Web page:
In the previous article we discussed why change management was so critical in downturn economies. Rapid change causes a lot of damage to employee motivation unless addressed by management.
We also spoke of the effect the current downturn is having on employees. There is no better time than the present to cement the trust and bonds between employees and use the current environment to drive change through team building. Team building within the company enables employees to face the downturn as a unit - a functioning powerful unit of people rather than scattered individuals.
There seems to be no better time than the present to capture the fruits of experiential learning using a real live environment. Outward Bound Training (as a human resource development initiative) courses involving taking employees to the outdoors to develop skills such as team building, leadership training, project management, handling stress, management training, communication, change, etc. may have been used in the better times as part of a team building program conducted by team building companies. As part of a corporate training program or outdoor leadership training the employees may have been asked to participate in a team building activity. These may have included raft building, kayaking, trust falls, outdoor navigation, etc.
Outward bound training is still popular in the UK, US, West Indies and Singapore. Whilst it has its critics, the proper harnessing of the learning (Transfer of Learning) could prove to have positive impacts within the work organization. The key point to focus on here is to lose focus on the activity and focus on what it is trying to achieve. e.g. lose focus on white water rafting but harness the relationships built with your team whilst on the course. The essence of Outward Bound Training is to place participants on simulated risky environments that would enable them to dig deep into their natural capabilities and resources. In these environments leadership skills, clear communication, resource allocation, time efficiency, etc. are all put to the test. The active learning involved provides memories and recollections which could prove useful to employees. However this learning needs to be addressed as would any change management strategy. The learning needs to be harnessed, reflected upon and actively implemented within the organization by change agents else the transfer of learning will not take place.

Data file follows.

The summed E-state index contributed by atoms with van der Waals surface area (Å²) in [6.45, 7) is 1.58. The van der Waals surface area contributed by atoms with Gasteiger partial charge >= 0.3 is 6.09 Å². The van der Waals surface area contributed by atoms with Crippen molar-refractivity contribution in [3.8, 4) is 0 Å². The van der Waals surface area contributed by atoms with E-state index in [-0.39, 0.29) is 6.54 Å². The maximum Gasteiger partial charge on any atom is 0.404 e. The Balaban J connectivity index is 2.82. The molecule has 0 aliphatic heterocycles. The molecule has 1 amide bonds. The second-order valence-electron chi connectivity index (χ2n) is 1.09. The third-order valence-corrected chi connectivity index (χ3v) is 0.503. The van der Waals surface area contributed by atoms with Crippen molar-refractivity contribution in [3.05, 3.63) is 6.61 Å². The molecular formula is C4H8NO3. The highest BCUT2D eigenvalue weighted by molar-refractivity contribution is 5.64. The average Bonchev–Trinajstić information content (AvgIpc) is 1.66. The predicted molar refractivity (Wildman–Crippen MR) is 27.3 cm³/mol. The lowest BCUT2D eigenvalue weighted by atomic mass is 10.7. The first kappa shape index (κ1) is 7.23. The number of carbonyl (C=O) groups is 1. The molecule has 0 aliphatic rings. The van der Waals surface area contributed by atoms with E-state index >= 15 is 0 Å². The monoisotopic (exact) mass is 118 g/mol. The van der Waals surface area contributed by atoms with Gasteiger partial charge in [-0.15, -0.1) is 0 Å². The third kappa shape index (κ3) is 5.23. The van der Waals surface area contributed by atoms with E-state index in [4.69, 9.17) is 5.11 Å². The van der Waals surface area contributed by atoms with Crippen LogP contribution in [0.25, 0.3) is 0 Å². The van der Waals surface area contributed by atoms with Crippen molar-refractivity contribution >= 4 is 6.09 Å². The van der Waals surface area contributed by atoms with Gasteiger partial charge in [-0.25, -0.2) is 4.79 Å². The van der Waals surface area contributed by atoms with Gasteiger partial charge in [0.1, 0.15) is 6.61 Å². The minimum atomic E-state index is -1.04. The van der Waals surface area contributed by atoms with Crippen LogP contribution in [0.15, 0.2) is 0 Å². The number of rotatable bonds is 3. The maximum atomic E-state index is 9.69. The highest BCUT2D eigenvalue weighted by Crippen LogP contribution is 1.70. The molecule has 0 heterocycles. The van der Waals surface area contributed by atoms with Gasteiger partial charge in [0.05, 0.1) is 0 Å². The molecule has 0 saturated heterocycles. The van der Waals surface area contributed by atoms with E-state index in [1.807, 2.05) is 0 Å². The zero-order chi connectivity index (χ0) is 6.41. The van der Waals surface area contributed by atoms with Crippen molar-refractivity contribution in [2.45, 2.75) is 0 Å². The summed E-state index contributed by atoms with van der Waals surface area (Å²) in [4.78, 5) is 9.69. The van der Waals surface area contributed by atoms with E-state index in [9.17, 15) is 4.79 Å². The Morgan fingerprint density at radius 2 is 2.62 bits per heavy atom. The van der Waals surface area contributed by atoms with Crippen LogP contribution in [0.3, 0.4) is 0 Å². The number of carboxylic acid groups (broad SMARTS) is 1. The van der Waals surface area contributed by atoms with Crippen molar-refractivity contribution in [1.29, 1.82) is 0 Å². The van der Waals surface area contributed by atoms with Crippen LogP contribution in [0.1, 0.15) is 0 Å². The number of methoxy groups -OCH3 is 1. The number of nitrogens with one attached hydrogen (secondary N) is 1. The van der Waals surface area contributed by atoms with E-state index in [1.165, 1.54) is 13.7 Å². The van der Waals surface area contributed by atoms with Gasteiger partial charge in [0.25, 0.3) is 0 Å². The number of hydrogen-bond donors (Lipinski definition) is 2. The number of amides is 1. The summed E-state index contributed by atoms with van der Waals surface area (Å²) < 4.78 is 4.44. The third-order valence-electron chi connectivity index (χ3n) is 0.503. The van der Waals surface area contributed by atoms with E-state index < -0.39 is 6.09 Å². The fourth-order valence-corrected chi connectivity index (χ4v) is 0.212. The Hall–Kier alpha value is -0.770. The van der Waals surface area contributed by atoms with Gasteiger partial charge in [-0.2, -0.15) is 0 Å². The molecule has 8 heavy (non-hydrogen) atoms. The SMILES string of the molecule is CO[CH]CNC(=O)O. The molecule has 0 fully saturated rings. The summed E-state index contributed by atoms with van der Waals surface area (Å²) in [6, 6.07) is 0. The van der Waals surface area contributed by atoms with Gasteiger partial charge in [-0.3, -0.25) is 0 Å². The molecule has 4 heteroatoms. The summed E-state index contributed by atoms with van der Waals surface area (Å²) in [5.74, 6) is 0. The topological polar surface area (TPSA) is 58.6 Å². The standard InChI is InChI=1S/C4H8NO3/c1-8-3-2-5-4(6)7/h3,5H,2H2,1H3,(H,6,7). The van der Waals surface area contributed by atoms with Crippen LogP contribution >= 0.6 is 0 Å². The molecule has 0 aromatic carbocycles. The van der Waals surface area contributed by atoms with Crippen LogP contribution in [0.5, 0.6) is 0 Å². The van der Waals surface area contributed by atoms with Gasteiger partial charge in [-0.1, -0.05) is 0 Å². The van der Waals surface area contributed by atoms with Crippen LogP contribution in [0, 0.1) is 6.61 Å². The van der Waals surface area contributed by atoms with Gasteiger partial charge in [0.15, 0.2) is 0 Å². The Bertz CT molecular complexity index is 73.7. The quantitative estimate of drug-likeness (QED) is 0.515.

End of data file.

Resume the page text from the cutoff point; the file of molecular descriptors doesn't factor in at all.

Some would argue that going on outward bound courses is the least on managers' minds given the worries of staying afloat. However some might argue that if it is financially viable it is an investment. Employees are under immense pressure and stress. They are expected to perform exceptionally well in a stressful environment where there job security is at risk. They are expected to work long hours while taking on extra work loads. In these economic conditions customers always want there projects yesterday and new ones delivered tomorrow. There does not seem to be a more opportune time to invest in the training and development of employees for this exact environment. Taking the employees out of the current work place to the outdoors not only prepares employees to be trained in the necessary skills to face a stressful work environment and thrive in time management, communication, leadership, etc. but most significantly, and most undoubtedly, it sends a very clear concise critical message directly to the employees. The message clearly states that their management has decided to make an investment in its employees. Instead of laying off and being bureaucratic, the management has made the conscious decision to invest in its employees and prepare them for the future ahead. Yes the times will be tough but the management as confidence that its employees, with the right training, will shine through these circumstances.
This message immediately, like a cork out of a champagne bottle, thrusts employee perception up Maslow's Hierarchy of Needs Motivation Model. They no longer need to be worried about security as instead of taking the easy option of laying off staff, the management has sent a clear message that they are still a team and together they can make it. This message also solidifies Maslow's two immediate concerns in the triangle - the need to belong and esteem.
Outward bound training is a unique method in which manager's are able to use experiential learning as part of a human resources development strategy. The essence is in the capture of the learning undertaken and its implementation in the work place which is also undergoing severe stress. The skills captured from the training could prepare employees for the tougher times ahead and it will certainly sharpen their skills. It will also provide a very significant mode of motivation and a clear directive from senior management that it values its employees. The former CEO of GE Jack Welch in his book 'Winning' details that the head of human resources in a company should be given as much significance as a CFO. Whilst Mr.Welch's theories have both criticism and reason by many commentators, it is a winning advantage to invest in employees when it seems that all statistics, media, corporations and managers are working against them.
Human resource development managers also must focus on ensuring that employees learn from these live non-simulation stressful times. The learning involved in going through risk related environments and overcoming obstacles must be harnessed, discussed, documented and championed by change agents to actively reinforce learning in the future.